Two months later, in February 1948 came the Communist coup. After first filling senior police posts with Communists, Gottwald and his fellow lackeys of Moscow took over the reins of government. 'Action Committees' went to work purging opposition everywhere. At the request of Benes, the non-party Jan Masaryk stayed on as foreign minister in the hope of preserving some elements of democracy for a stunned and fearful people.
Only days after the coup, my father received a message from Jan, from a source which he could not reveal 'for security reasons’, of his intention to get out and on March 8th, the American writer Marcia Davenport, who was deeply in love with Jan, arrived in London from Prague sent by him with a similar message to my father. At 5am on March 10th, Jan was found lying dead in his pyjamas in the courtyard below a window of his apartment in the Czernin Palace. More than anything else, his death brought home to the Czechoslovak people the loss of their liberty.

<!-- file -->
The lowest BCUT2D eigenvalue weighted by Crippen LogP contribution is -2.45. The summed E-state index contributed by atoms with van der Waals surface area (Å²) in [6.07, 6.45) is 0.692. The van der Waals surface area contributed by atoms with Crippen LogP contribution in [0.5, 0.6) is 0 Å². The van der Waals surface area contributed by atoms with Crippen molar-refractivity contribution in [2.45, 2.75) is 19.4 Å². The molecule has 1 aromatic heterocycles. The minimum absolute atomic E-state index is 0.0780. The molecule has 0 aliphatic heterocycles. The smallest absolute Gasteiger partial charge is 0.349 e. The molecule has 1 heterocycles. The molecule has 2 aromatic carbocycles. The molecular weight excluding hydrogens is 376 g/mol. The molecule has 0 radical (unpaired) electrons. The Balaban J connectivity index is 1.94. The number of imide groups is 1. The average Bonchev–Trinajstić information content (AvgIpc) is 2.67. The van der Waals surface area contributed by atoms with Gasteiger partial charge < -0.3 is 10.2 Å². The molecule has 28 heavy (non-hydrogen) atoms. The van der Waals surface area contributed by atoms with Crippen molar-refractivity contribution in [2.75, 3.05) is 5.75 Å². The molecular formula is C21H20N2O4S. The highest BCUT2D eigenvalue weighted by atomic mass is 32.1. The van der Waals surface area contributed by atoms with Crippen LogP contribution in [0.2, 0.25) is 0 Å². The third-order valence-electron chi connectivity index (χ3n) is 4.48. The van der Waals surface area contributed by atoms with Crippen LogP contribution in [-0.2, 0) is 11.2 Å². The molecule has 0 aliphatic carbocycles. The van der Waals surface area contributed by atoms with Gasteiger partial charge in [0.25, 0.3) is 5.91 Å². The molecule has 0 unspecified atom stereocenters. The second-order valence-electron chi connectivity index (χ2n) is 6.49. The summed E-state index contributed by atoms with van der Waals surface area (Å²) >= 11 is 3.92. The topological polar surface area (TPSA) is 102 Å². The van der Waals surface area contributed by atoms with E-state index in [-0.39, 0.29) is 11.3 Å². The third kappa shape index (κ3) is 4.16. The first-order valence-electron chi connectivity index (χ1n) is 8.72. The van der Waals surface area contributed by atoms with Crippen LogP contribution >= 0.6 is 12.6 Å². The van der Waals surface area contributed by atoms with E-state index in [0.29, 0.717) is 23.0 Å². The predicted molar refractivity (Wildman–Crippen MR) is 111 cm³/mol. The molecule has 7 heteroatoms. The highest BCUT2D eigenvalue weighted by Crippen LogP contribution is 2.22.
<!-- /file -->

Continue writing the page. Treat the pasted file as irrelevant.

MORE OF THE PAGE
There is no evidence to support Communist claims that Jan Masaryk committed suicide following criticism from friends for staying on in the new government. And, while it has been said that Jan was subject to a melancholic disposition at times and therefore liable to commit suicide, he always bounced back quickly from such temporary 'black' moods. In any event, my researches while working on a biography of Jan's life and also while assisting in the research for Brook Productions Channel 4 television documentary Death of a Democrat have revealed that alongside evidence of Jan's intention to escape stands a pile of medical and other evidence – some admittedly circumstantial but totally damning – that he was murdered on instructions from Moscow.